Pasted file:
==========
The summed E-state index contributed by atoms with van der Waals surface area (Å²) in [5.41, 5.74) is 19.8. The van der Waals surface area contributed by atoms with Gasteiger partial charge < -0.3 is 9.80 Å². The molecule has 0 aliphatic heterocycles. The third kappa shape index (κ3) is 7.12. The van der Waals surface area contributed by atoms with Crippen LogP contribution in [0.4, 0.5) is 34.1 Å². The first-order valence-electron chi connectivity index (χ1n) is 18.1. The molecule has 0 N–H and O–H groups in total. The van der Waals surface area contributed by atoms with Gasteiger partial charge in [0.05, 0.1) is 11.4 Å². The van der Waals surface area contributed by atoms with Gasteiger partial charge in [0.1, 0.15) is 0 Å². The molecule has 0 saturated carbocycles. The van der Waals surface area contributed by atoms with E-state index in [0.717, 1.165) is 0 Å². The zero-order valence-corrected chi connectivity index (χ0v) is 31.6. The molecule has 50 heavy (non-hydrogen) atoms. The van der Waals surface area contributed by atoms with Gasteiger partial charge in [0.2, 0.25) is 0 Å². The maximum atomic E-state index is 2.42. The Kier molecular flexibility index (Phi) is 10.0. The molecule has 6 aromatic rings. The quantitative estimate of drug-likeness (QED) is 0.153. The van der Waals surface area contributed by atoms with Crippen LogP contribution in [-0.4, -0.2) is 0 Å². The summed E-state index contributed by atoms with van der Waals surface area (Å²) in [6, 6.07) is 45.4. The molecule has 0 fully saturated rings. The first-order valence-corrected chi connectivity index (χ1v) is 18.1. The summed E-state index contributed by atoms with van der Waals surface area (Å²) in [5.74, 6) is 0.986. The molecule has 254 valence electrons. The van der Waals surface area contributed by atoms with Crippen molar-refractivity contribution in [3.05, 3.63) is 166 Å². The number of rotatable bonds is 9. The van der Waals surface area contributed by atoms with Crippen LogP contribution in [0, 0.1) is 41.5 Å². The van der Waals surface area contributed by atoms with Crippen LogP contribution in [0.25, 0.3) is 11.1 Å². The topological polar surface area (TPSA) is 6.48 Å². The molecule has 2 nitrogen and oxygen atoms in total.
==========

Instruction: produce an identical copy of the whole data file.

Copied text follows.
The summed E-state index contributed by atoms with van der Waals surface area (Å²) in [5.41, 5.74) is 19.8. The van der Waals surface area contributed by atoms with Gasteiger partial charge < -0.3 is 9.80 Å². The molecule has 0 aliphatic heterocycles. The third kappa shape index (κ3) is 7.12. The van der Waals surface area contributed by atoms with Crippen LogP contribution in [0.4, 0.5) is 34.1 Å². The first-order valence-electron chi connectivity index (χ1n) is 18.1. The molecule has 0 N–H and O–H groups in total. The van der Waals surface area contributed by atoms with Gasteiger partial charge in [0.05, 0.1) is 11.4 Å². The van der Waals surface area contributed by atoms with Gasteiger partial charge in [0.1, 0.15) is 0 Å². The molecule has 0 saturated carbocycles. The van der Waals surface area contributed by atoms with E-state index in [0.717, 1.165) is 0 Å². The zero-order valence-corrected chi connectivity index (χ0v) is 31.6. The molecule has 50 heavy (non-hydrogen) atoms. The van der Waals surface area contributed by atoms with Gasteiger partial charge in [0.2, 0.25) is 0 Å². The maximum atomic E-state index is 2.42. The Kier molecular flexibility index (Phi) is 10.0. The molecule has 6 aromatic rings. The quantitative estimate of drug-likeness (QED) is 0.153. The van der Waals surface area contributed by atoms with Crippen LogP contribution in [-0.4, -0.2) is 0 Å². The summed E-state index contributed by atoms with van der Waals surface area (Å²) in [6, 6.07) is 45.4. The molecule has 0 fully saturated rings. The first-order valence-corrected chi connectivity index (χ1v) is 18.1. The summed E-state index contributed by atoms with van der Waals surface area (Å²) in [5.74, 6) is 0.986. The molecule has 254 valence electrons. The van der Waals surface area contributed by atoms with Crippen molar-refractivity contribution in [3.05, 3.63) is 166 Å². The number of rotatable bonds is 9. The van der Waals surface area contributed by atoms with Crippen LogP contribution in [0, 0.1) is 41.5 Å². The van der Waals surface area contributed by atoms with Crippen LogP contribution in [0.25, 0.3) is 11.1 Å². The topological polar surface area (TPSA) is 6.48 Å². The molecule has 2 nitrogen and oxygen atoms in total.